Lurot Brand is fortunate to possess a unique gallery of portraits of mews houses created over decades by the artist Doris Hope Lurot Betjeman, the mother of founder Antoine Lurot. Painted in a variety of media from ink to oils, the works capture the singular character of London’s mews in their infinite variety.
Doris was born in Paris in 1915, the daughter of a French mother and an English tea merchant called Arthur Betjeman whose brother had a son called John – the future poet laureate. She attended art school at Düsseldorf in 1931 and then went to the world-famous Ecole Nationale Supérieure des Beaux-Arts in Paris the following year.
In 1937, the Paris gallery of Jean Charpentier held her first solo exhibition. Highly acclaimed by critics and the national press, the exhibition was a sell-out. The following year, she was commissioned by the British Embassy in Paris to execute a portrait of Sir Robert Cahill, ‘Doyen of the Diplomatic Corps’ and Commercial Councillor to the Embassy.
In 1939, she was invited to exhibit three paintings at the Salon des Artistes Français, and was subsequently awarded the prestigious Medaille d’Or by the Société Lorraine des Beaux-Arts for one of her works. During this year, she married and spent her time between Paris and Varengeville in Normandy.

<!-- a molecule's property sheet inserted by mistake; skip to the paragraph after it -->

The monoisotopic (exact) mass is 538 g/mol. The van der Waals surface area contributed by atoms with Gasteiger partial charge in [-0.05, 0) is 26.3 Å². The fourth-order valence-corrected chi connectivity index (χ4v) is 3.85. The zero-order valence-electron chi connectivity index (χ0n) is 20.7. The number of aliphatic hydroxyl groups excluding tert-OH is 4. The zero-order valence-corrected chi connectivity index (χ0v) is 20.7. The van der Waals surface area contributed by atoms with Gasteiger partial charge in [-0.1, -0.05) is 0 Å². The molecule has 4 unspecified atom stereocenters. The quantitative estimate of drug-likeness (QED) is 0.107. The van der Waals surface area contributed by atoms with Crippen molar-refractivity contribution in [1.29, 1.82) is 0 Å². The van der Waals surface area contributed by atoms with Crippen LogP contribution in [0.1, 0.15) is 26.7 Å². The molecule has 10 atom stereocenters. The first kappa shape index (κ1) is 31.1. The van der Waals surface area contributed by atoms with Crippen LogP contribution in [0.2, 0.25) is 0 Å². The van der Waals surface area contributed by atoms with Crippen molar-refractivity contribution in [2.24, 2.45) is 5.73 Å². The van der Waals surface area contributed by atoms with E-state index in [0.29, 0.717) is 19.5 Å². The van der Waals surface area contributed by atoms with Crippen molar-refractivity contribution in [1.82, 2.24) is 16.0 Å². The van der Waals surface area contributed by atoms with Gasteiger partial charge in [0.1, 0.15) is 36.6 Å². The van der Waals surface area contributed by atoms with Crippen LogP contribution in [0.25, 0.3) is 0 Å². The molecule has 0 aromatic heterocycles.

In 1949, she exhibited for a second time at the Salon, where she was again awarded, this time with the Prix de la Savoie, by the Ministère de la Culture. With this honour, she was also bestowed with the permanent position of sociétaire of the Salon.
In 1956, she painted her first portrait of her cousin, the poet John Betjeman, at his home in Wantage. The following year, she was commissioned by the Spanish Royal Family to execute a portrait of Don Jaime of Spain. In 1960, she moved to London with her two children, and continued to undertake prestigious commissions, including a second portrait of Sir John Betjeman, which has since been bequeathed to his old school, Marlborough College. Her portraits, landscapes, still lives and nudes can be found in private collections all over the world.